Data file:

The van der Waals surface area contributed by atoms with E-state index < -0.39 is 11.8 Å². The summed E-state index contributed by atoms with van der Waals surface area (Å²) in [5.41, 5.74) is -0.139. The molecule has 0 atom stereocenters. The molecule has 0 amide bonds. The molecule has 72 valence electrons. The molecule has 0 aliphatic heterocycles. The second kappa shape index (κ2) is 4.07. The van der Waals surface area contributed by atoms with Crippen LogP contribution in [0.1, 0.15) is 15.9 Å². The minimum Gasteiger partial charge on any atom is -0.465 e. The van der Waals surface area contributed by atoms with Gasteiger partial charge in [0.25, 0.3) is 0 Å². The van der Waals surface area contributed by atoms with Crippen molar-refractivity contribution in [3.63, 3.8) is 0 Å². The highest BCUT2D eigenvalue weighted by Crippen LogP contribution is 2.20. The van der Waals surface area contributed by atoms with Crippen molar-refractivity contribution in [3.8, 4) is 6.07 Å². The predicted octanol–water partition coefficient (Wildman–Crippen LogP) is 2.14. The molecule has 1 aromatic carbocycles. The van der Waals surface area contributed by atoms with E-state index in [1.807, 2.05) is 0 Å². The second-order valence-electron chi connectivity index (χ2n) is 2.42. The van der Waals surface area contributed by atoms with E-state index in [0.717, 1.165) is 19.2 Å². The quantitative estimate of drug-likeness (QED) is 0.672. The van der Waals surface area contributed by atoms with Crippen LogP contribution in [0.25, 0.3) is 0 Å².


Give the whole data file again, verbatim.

The van der Waals surface area contributed by atoms with E-state index < -0.39 is 11.8 Å². The summed E-state index contributed by atoms with van der Waals surface area (Å²) in [5.41, 5.74) is -0.139. The molecule has 0 atom stereocenters. The molecule has 0 amide bonds. The molecule has 72 valence electrons. The molecule has 0 aliphatic heterocycles. The second kappa shape index (κ2) is 4.07. The van der Waals surface area contributed by atoms with Crippen LogP contribution in [0.1, 0.15) is 15.9 Å². The minimum Gasteiger partial charge on any atom is -0.465 e. The van der Waals surface area contributed by atoms with Gasteiger partial charge in [0.25, 0.3) is 0 Å². The van der Waals surface area contributed by atoms with Crippen molar-refractivity contribution in [3.63, 3.8) is 0 Å². The highest BCUT2D eigenvalue weighted by Crippen LogP contribution is 2.20. The van der Waals surface area contributed by atoms with Crippen molar-refractivity contribution in [3.8, 4) is 6.07 Å². The predicted octanol–water partition coefficient (Wildman–Crippen LogP) is 2.14. The molecule has 1 aromatic carbocycles. The van der Waals surface area contributed by atoms with E-state index in [1.807, 2.05) is 0 Å². The second-order valence-electron chi connectivity index (χ2n) is 2.42. The van der Waals surface area contributed by atoms with E-state index in [0.717, 1.165) is 19.2 Å². The quantitative estimate of drug-likeness (QED) is 0.672. The van der Waals surface area contributed by atoms with Crippen LogP contribution in [0.25, 0.3) is 0 Å².